I was very lucky, growing up, to have parents who were interested in food and cooking. My Mum had a rule that she would try at least one new recipe every week, so mealtimes were never boring. And my Dad, perhaps unusually for the late 70s/early 80s, was also keen to get stuck in in the kitchen. He made jams and chutneys and amazing lemon curd, and tried out all sorts of weird and wonderful dishes on his largely enthusiastic family.
When I was very little, he went to Mexico with a friend. I remember that when he came back, he made chilli con carne for dinner. The preparations seemed to take days – soaking the kidney beans, procuring and mixing spices… The anticipation only heightened our expectations of this highly exotic dish! My memory of those childhood hours in the kitchen, filled with new and exciting smells and tastes, have stayed with me for decades, and I have no doubt that my parents’ culinary enthusiasm has influenced me hugely.
I don’t know if it was on that same trip to Mexico that my Dad first ate a fresh mango, but I do know that when I was about 7 or 8 years old, he came home one day in a flurry of excitement, brandishing a mango and insisting that we all try some. I have no idea where he found a fresh mango in Lancashire in the early 1980s, but the town I grew up in had (and still has) an incredible and world-famous market, so it is possible that he got it from an adventurous stall-holder. In any case, he brought it home with much fanfare, and the family gathered to watch him peel and slice it, and share it out.
Oh my. How well I remember that first mouthful of mango. It tasted like nothing I’d ever eaten before, and a million miles away from familiar apples and oranges and pears. Sweet, soft, fragrant, floral, almost spicy. The soft soft flesh, melting, tender, overflowing with sticky juice that covered my hands and chin. I remember licking and licking my fingers to get every last drop of that sensational flavour.
I have no idea what variety of mango it was, but I have never tasted another like it. As much as I enjoy the easily available mangoes that we eat now on an almost weekly basis, their flavour is not as complex, as tropical, or as perfumed as that first, perfect mango. And while delicious, they have become ordinary. An everyday, familiar fruit, like apples and oranges and pears.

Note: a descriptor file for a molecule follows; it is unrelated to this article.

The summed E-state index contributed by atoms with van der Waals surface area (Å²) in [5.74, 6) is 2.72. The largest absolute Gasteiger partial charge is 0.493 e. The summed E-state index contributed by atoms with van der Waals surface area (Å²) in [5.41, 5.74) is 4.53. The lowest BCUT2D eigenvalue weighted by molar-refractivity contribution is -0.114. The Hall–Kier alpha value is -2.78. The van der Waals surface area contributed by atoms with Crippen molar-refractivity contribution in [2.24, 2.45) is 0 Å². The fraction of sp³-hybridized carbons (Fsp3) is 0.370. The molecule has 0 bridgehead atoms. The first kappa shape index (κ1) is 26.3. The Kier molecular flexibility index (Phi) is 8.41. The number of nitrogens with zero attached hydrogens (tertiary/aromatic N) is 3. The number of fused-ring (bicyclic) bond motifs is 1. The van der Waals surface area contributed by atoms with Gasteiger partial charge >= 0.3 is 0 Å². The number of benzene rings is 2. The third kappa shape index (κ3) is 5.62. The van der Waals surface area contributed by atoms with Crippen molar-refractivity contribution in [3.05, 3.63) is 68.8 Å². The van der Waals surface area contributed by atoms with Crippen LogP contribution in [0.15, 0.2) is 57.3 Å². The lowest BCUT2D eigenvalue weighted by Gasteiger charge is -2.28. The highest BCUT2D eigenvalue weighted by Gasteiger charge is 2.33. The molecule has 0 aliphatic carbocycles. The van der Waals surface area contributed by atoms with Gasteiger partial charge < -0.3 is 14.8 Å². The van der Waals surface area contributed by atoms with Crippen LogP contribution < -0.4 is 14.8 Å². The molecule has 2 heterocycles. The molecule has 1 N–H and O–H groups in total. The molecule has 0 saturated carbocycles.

So, in homage to my father and his home-made lemon curd, and that first wonderful mango, I have attempted to create a mango curd, subtly perfumed with orange blossom water and hints of spice. It has a rich, comforting and luxurious flavour, which I hope you will enjoy even without the generous spoonful of nostalgia that seasons mine 🙂
Makes 1 medium-large, or 2 small jars.
- 60g butter
- 240g ripe mango flesh
- 75g golden caster sugar
- 0.25 tsp ground ginger
- 0.25 tsp freshly grated nutmeg
- 0.25 tsp orange blossom water
- 2 eggs
- Place the butter in a large bowl and microwave for 1 minute or until melted.
- Meanwhile, dice the mango flesh, then puree in the food processor until smooth.
- Mix the mango puree, sugar, spices and orange blossom water with the melted butter, and return to the microwave. Cook for 1 minute on high, stir, and cook for a further minute. Stir well to ensure that everything is well combined and the sugar is all dissolved.
- Put the eggs into the food processor and blend for a few seconds. With the motor running, pour the hot butter/mango/sugar mixture in and blend till thoroughly combined.
- Transfer the mixture back into the bowl and microwave for 1 minute. Stir thoroughly. Microwave for a further minute - the curd should have thickened and have the consistency of mayonnaise. If not, cook for a further 30 seconds.
- Spoon into sterile jars. Allow to cool, then store in the refrigerator.
You can spread this mango curd onto bread, toast, biscuits, pancakes, or waffles, stir it into yogurt, spoon it over ice-cream, or use it as a delicious filling or topping for cakes or muffins. It was so quick to make, I think in a fancy jar it would also make a lovely gift.
This post is an entry into the Foodies100/Schwartz Flavour of Together challenge.